• Administer 150 mg IV q3hr until methotrexate level is <1 micromolar; then 15 mg IV q3hr until methotrexate level is <0.05 micromolar

Dosing considerations

  • In presence of gastrointestinal toxicity, nausea or vomiting, leucovorin should be administered parenterally; do not administer leucovorin intrathecally; serum creatinine and methotrexate levels should be determined at least once daily
  • Administration, hydration, and urinary alkalization (pH of 7.0 or greater) should be continued until methotrexate level is below 5 x 10-8 M (0.05 micromolar)

Megaloblastic Anemia Due to Folate Deficiency

Up to 1 mg daily; there is no evidence that doses > 1 mg/day have greater efficacy than those of 1 mg; additionally, loss of folate in urine becomes roughly logarithmic as the amount administered exceeds 1 mg

Trimethoprim Toxicity

10 mg/m² PO q6hr

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Interactions

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            Adverse Effects

            Frequency Not Defined

            Diarrhea

            Nausea

            Vomiting

            Stomatitis

            Thrombocytosis

            Anaphylactoid reaction

            Wheezing

            Urticaria

            Anaphylactoid reactions

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            Warnings

            Contraindications

            Vitamin B12 deficiency anemia and pernicious anemia

            Cautions

            Hypersensitivity reactions including anaphylactoid reactions & urticaria

            Risk of severe neurological complications in patients with undiagnosed anemia

            Geriatric or debilitated patients receiving cotreatment with fluorouracil

            May increase treatment failure of sulfamethoxazole-trimethoprim therapies

            Formulations containing benzyl alcohol not to be used in infants

            Thrombocytosis reported during intra-arterial infusion of methotrexate

            In treatment of accidental overdosages of folic acid antagonists, IV leucovorin should be administered as promptly as pos­sible; as the time interval between antifolate administration (eg, methotrexate) and leucovorin rescue increases, leucovorin’s effective­ness in counteracting toxicity decreases

            In the treatment of accidental overdosages of intrathecally administered folic acid antagonists, do not administer leucovorin intrathecally (may be fatal)

            Monitoring of serum methotrexate concentration is essential in determining optimal dose and duration of treatment with leucovorin; delayed methotrexate excretion may be caused by a third space fluid accumulation (ie, ascites, pleural effusion), renal insufficiency, or inadequate hydration; under such circumstances, higher doses of leucovorin or prolonged administration may be indicated

            Doses higher than those recommended for oral use must be given IV; because of the benzyl alcohol contained in certain diluents used for reconstituting drug for Injection, when doses > 10 mg/m2 administered, reconstitute leucovorin calcium for Injection with sterile water for Injection, USP, and used immediately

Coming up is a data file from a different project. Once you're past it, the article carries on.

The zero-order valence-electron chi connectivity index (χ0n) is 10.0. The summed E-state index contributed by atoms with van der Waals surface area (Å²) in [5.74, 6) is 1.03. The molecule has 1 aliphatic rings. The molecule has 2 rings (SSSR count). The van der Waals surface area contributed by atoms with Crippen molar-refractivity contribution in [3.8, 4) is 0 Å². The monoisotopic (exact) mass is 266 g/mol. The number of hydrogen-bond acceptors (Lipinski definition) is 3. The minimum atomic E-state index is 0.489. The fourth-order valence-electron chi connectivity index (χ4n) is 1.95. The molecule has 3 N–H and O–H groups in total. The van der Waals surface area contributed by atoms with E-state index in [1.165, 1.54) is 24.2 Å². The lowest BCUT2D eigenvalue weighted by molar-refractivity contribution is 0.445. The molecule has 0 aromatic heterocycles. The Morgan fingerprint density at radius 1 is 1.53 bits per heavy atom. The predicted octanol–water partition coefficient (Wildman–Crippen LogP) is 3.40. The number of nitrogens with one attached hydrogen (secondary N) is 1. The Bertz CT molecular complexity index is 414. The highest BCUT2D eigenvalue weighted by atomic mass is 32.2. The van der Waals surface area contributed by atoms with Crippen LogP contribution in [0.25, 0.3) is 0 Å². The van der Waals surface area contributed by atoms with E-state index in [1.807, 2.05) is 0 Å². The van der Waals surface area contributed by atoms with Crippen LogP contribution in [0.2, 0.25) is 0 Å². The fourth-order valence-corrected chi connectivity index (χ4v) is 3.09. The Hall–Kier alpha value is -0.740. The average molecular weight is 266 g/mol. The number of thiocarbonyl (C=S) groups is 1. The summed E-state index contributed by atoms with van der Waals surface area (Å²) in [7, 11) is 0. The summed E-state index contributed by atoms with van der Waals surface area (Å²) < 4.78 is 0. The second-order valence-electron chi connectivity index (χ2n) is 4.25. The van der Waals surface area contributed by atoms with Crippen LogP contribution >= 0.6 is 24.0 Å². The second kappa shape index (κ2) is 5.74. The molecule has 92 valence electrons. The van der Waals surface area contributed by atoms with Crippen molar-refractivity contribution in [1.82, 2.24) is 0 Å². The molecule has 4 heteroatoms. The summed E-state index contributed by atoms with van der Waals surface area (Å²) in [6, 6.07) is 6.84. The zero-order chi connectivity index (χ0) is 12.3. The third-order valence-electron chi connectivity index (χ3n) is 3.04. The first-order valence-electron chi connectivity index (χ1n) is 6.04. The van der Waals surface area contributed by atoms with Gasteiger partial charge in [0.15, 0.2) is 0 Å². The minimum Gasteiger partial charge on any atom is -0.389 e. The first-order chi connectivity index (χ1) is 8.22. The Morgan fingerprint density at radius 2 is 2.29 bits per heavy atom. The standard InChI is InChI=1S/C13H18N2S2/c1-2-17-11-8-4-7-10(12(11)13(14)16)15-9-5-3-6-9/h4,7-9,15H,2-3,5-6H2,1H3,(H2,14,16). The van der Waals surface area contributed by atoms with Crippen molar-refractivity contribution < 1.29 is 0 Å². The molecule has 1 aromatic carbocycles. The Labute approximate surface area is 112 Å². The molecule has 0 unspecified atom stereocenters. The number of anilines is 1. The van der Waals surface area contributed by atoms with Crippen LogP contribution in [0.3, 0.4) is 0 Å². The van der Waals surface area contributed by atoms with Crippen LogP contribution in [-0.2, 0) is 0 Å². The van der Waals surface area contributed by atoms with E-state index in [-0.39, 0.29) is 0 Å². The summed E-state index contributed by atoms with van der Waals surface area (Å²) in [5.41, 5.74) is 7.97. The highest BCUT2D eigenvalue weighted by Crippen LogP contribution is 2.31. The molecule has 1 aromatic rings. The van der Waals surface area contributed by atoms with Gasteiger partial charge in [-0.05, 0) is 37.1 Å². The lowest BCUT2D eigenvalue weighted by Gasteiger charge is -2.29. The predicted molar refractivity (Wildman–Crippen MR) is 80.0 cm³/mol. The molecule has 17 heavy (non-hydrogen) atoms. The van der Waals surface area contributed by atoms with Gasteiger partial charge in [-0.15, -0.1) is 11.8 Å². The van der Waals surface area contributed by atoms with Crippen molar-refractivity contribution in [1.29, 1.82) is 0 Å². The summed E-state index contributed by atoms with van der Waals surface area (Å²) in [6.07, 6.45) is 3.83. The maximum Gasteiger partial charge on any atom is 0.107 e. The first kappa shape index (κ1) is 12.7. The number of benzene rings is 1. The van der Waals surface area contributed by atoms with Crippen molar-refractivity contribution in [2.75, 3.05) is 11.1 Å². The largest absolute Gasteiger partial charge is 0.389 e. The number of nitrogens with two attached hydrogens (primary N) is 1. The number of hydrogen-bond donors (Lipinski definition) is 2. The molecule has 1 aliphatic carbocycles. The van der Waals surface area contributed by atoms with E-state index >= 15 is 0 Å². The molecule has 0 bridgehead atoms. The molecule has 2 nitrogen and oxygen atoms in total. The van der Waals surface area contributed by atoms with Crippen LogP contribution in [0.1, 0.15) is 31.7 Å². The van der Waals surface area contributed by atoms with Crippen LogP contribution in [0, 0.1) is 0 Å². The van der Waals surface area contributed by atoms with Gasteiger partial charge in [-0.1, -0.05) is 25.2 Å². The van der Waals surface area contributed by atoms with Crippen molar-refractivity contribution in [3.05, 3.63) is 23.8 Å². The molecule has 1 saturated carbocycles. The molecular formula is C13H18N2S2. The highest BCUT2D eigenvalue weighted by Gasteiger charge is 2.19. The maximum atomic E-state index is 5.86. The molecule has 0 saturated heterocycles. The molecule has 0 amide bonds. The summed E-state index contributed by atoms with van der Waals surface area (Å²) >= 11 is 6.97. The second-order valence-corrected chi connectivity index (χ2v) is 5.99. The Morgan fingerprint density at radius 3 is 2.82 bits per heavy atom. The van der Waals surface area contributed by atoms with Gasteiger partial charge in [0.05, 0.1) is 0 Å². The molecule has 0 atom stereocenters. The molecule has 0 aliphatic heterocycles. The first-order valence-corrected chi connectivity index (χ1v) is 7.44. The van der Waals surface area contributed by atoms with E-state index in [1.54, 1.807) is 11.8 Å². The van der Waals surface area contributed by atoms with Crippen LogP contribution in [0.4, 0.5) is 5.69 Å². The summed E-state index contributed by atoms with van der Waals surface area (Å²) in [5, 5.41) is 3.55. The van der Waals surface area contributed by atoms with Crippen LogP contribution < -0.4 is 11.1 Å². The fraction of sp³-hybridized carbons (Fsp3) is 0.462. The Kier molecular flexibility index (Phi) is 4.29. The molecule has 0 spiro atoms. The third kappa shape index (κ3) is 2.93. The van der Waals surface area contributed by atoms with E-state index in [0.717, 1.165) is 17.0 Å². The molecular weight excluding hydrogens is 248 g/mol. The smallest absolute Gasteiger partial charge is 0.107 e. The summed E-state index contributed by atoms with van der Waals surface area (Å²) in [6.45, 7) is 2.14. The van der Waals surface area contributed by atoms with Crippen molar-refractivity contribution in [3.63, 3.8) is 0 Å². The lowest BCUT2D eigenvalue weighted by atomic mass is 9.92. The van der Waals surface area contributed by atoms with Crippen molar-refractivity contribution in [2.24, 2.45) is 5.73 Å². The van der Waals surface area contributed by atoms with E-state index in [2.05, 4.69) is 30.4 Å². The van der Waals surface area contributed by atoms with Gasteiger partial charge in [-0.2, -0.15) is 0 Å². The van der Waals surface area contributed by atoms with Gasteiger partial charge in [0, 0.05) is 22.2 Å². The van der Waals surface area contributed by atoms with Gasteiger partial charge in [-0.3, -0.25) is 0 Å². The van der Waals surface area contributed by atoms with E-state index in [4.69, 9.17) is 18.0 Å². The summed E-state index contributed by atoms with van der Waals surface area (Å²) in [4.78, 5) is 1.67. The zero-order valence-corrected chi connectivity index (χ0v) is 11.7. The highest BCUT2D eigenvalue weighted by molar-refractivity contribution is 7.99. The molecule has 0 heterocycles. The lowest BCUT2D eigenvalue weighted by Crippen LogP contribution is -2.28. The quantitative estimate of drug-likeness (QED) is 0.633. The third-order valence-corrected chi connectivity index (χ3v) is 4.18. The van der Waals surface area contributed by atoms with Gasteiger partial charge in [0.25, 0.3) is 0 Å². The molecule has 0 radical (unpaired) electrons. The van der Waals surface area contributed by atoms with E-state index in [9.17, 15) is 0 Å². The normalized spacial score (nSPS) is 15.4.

Because of calcium content of leucovorin solution, no more than 160 mg of leucovorin should be injected intravenously per minute (16 mL of a 10 mg/mL, or 8 mL of a 20 mg/mL solution per minute)

            Leucovorin enhances toxicity of 5-fluorouracil; when these drugs are administered concurrently in the palliative therapy of advanced colorectal cancer, the dosage of 5-fluorouracil must be lower than usually administered

            Although toxicities observed in patients treated with combination of leucovorin plus 5-fluorouracil are qualitatively similar to those observed in patients treated with 5-fl uoro­uracil alone, gastrointestinal toxicities (particularly stomatitis and diarrhea) are observed more commonly and may be more severe and of prolonged duration in patients treated with the combination

            Therapy with leucovorin and 5-fluorouracil must not be initiated or continued in patients who have symptoms of gastrointestinal toxicity of any severity until those symptoms have completely resolved

            Patients with diarrhea must be monitored with particular care until diarrhea has resolved, as rapid clinical deterioration leading to death can occur; in an additional study utilizing higher weekly doses of 5-fluorouracil and leucovorin, elderly and/or debilitated patients were found to be at greater risk for severe gastrointestinal toxicity

            Seizures and/or syncope reported rarely in cancer patients receiving leucovorin, usually in association with fluoropyrimidine administration, and most commonly in those with CNS metastases or other predisposing factors, however, a causal relationship has not been established